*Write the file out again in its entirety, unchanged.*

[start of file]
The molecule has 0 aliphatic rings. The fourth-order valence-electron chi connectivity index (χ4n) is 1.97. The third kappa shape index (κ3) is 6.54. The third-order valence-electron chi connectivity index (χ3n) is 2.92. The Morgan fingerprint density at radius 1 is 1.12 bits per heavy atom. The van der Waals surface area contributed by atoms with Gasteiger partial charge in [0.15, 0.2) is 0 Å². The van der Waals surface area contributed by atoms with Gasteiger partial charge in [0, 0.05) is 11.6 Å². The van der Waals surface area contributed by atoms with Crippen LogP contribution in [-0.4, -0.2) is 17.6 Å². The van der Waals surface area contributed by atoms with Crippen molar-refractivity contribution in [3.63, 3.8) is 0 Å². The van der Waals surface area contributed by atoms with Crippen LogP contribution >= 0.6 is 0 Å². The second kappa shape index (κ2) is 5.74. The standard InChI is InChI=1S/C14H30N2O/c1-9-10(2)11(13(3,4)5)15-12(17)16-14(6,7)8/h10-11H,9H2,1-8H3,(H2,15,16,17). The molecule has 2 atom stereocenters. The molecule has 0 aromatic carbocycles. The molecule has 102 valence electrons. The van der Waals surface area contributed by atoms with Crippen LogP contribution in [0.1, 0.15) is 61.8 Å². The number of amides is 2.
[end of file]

The molecule has 0 aliphatic rings. The fourth-order valence-electron chi connectivity index (χ4n) is 1.97. The third kappa shape index (κ3) is 6.54. The third-order valence-electron chi connectivity index (χ3n) is 2.92. The Morgan fingerprint density at radius 1 is 1.12 bits per heavy atom. The van der Waals surface area contributed by atoms with Gasteiger partial charge in [0.15, 0.2) is 0 Å². The van der Waals surface area contributed by atoms with Gasteiger partial charge in [0, 0.05) is 11.6 Å². The van der Waals surface area contributed by atoms with Crippen LogP contribution in [-0.4, -0.2) is 17.6 Å². The van der Waals surface area contributed by atoms with Crippen molar-refractivity contribution in [3.63, 3.8) is 0 Å². The van der Waals surface area contributed by atoms with Crippen LogP contribution >= 0.6 is 0 Å². The second kappa shape index (κ2) is 5.74. The standard InChI is InChI=1S/C14H30N2O/c1-9-10(2)11(13(3,4)5)15-12(17)16-14(6,7)8/h10-11H,9H2,1-8H3,(H2,15,16,17). The molecule has 2 atom stereocenters. The molecule has 0 aromatic carbocycles. The molecule has 102 valence electrons. The van der Waals surface area contributed by atoms with Crippen LogP contribution in [0.1, 0.15) is 61.8 Å². The number of amides is 2.